Too Much Tolerance?

by Latasha Boyd | 10/17/00 5:00am

Tolerate. To recognize and respect the rights, beliefs, practices, of others. To allow without prohibiting or opposing. To put up with or endure. Tolerance is the subject I've heard on just about everyone's top ten list lately. Everyone wants his or her beliefs to be tolerated.

To me, it sounds a little silly. Would you take it as a compliment if a friend walked up to you and said, "Hey, I just wanted to let you know that I tolerate you"? I wouldn't. I'd be more apt to give them a sideways glance and say, "Gee, thanks." Complete tolerance is impossible. Everyone is bound to not respect something someone else believes.

You may wonder why I care enough to write about this. This is where I mention that I'm a Christian. Don't groan and say, "Not one of THOSE people again." I'm speaking for myself like a lot of people do in a column, and not for any of the Christian organizations on campus. I'm asking you to read what I have to say, without simply "allowing it without opposing it" as if it had nothing to do with you. I'm not asking you to start a riot either. I'm asking for your side, because we all have one. Blitz me, argue with me, write a response, but don't ignore me.

In other columns in the D, I've read about how hypocritical all Christians are. How proud we are that we're saved and those poor pagans aren't. How intolerant we are to other religions and lifestyles. I'd like to address some of these concerns. Personally, I feel sorry for the people who list themselves as Christian but don't follow what God outlines for us in the Bible. What purpose does it serve to say you believe in a loving, righteous being who came to earth, died for our wrongdoings and conquered death, but not to act the way He would like us to? There was a time I acted this way, but it was because I didn't understand what I believed in. Now I do, and I finally realized what I was missing. I hope the hypocritical Christians you know discover this as well.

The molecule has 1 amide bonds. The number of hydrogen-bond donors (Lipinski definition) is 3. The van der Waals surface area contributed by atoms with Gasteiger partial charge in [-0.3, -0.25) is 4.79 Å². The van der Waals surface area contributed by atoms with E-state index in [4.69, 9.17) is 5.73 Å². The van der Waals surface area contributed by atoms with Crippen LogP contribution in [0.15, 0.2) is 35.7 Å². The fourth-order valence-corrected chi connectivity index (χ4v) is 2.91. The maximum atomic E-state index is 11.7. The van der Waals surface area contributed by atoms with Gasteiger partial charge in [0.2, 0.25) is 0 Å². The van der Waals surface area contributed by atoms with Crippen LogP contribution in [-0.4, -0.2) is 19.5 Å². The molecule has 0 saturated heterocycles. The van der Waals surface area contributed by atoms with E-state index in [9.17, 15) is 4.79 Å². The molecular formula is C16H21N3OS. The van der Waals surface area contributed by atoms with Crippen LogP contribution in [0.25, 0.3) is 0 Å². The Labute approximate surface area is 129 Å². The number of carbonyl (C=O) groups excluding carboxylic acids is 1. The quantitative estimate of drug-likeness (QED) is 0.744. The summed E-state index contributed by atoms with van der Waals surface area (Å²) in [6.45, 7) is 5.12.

Next -- the pride issue. This is also a stereotype of Christians and how we act. If I noticed that I was acting better than someone else, I would pray and ask God to forgive me. Christianity isn't about being smug -- it's about choosing whom we believe is the one true God. It's about being humble in the face of that God and acknowledging that compared to his power and goodness, we are nothing. It's about accepting the gift of His love for us. It's about letting other people know about that love. Believe it or not, our goal is not to make you realize your life is miserable so that we can convert you. It's about spreading what we believe is the truth. We don't want you to go to hell. At least, I don't.

Drumroll, please. The section you've all been waiting for. Are Christians intolerant? In my opinion, atheists are more intolerant that we are. I believe that there are some truths to other religions, but I don't believe that they are all completely true. Atheists reject all religious beliefs. To be a little more serious, I think we need to look at a bigger question to figure out whether Christians are intolerant because it involves our belief system. That question is Is the God that Christians believe in intolerant? Some people would say yes, because He obviously rejects the possibility of any other religion being true. In the Bible, Jesus Christ claims that God so loved the world that He gave His only son (Jesus), so that whoever believes in him will not die, but have everlasting life. Jesus also claims that he is the way, the truth and the life and that no one can get to the father (God) except through him. (References to the New Testament Book of John, Chapter 3, verse 16, and Chapter 14, verse 6) These statements leave no room for doubt that God knows the only way to heaven is through Jesus Christ. Hence, all other religions must be false.

I want to challenge you to discover for yourself whether the God of the Bible is intolerant instead of listening to what you hear from other people. There's an academic lecture tonight, 8 p.m., Silsby 28 on whether God is intolerant or not. I'll be there. Will you?

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